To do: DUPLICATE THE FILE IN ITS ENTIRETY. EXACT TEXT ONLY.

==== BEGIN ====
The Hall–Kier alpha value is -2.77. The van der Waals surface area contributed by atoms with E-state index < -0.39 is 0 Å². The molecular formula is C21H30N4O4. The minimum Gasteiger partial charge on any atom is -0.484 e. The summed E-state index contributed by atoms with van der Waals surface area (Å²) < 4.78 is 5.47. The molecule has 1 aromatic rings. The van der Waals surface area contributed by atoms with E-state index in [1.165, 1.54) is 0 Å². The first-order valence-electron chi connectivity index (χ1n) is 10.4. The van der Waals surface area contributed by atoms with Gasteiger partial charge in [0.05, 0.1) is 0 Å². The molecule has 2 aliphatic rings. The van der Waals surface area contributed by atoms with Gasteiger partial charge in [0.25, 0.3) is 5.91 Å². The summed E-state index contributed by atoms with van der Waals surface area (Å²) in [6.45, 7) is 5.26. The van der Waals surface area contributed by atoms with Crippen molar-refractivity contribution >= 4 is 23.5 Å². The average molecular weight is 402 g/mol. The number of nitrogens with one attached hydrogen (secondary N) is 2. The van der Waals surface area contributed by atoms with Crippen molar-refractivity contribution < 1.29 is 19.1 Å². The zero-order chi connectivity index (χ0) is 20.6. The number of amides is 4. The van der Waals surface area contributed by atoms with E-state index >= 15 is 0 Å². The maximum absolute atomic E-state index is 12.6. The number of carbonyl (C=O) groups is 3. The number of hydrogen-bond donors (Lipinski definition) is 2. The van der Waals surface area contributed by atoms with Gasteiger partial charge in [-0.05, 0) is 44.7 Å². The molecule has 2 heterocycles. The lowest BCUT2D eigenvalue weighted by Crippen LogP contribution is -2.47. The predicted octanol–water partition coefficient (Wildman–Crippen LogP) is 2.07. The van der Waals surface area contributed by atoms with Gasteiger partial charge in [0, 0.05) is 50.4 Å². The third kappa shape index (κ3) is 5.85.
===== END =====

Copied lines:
The Hall–Kier alpha value is -2.77. The van der Waals surface area contributed by atoms with E-state index < -0.39 is 0 Å². The molecular formula is C21H30N4O4. The minimum Gasteiger partial charge on any atom is -0.484 e. The summed E-state index contributed by atoms with van der Waals surface area (Å²) < 4.78 is 5.47. The molecule has 1 aromatic rings. The van der Waals surface area contributed by atoms with E-state index in [1.165, 1.54) is 0 Å². The first-order valence-electron chi connectivity index (χ1n) is 10.4. The van der Waals surface area contributed by atoms with Gasteiger partial charge in [0.05, 0.1) is 0 Å². The molecule has 2 aliphatic rings. The van der Waals surface area contributed by atoms with Gasteiger partial charge in [0.25, 0.3) is 5.91 Å². The summed E-state index contributed by atoms with van der Waals surface area (Å²) in [6.45, 7) is 5.26. The van der Waals surface area contributed by atoms with Crippen molar-refractivity contribution >= 4 is 23.5 Å². The average molecular weight is 402 g/mol. The number of nitrogens with one attached hydrogen (secondary N) is 2. The van der Waals surface area contributed by atoms with Crippen molar-refractivity contribution < 1.29 is 19.1 Å². The zero-order chi connectivity index (χ0) is 20.6. The number of amides is 4. The van der Waals surface area contributed by atoms with E-state index >= 15 is 0 Å². The maximum absolute atomic E-state index is 12.6. The number of carbonyl (C=O) groups is 3. The number of hydrogen-bond donors (Lipinski definition) is 2. The van der Waals surface area contributed by atoms with Gasteiger partial charge in [-0.05, 0) is 44.7 Å². The molecule has 2 heterocycles. The lowest BCUT2D eigenvalue weighted by Crippen LogP contribution is -2.47. The predicted octanol–water partition coefficient (Wildman–Crippen LogP) is 2.07. The van der Waals surface area contributed by atoms with Gasteiger partial charge in [0, 0.05) is 50.4 Å². The third kappa shape index (κ3) is 5.85.